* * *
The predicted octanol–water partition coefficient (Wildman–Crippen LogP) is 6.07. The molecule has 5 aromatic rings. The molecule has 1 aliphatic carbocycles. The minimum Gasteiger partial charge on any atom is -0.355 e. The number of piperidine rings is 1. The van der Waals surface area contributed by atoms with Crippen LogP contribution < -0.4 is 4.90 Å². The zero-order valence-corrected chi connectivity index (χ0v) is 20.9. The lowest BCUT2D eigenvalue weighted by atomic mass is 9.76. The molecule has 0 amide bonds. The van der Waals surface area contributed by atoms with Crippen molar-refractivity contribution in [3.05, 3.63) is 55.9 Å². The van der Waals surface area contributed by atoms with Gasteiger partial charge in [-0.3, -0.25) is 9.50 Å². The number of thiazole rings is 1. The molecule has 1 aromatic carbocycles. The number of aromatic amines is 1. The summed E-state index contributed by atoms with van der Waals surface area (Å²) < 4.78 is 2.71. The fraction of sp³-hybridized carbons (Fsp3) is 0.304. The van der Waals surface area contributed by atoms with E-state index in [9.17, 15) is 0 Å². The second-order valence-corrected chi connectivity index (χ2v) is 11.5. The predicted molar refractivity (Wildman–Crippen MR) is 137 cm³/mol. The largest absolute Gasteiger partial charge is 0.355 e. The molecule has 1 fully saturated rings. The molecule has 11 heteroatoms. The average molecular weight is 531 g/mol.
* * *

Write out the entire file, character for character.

The predicted octanol–water partition coefficient (Wildman–Crippen LogP) is 6.07. The molecule has 5 aromatic rings. The molecule has 1 aliphatic carbocycles. The minimum Gasteiger partial charge on any atom is -0.355 e. The number of piperidine rings is 1. The van der Waals surface area contributed by atoms with Crippen LogP contribution < -0.4 is 4.90 Å². The zero-order valence-corrected chi connectivity index (χ0v) is 20.9. The lowest BCUT2D eigenvalue weighted by atomic mass is 9.76. The molecule has 0 amide bonds. The van der Waals surface area contributed by atoms with Crippen molar-refractivity contribution in [3.05, 3.63) is 55.9 Å². The van der Waals surface area contributed by atoms with Gasteiger partial charge in [-0.3, -0.25) is 9.50 Å². The number of thiazole rings is 1. The molecule has 1 aromatic carbocycles. The number of aromatic amines is 1. The summed E-state index contributed by atoms with van der Waals surface area (Å²) < 4.78 is 2.71. The fraction of sp³-hybridized carbons (Fsp3) is 0.304. The van der Waals surface area contributed by atoms with E-state index in [9.17, 15) is 0 Å². The second-order valence-corrected chi connectivity index (χ2v) is 11.5. The predicted molar refractivity (Wildman–Crippen MR) is 137 cm³/mol. The largest absolute Gasteiger partial charge is 0.355 e. The molecule has 1 fully saturated rings. The molecule has 11 heteroatoms. The average molecular weight is 531 g/mol.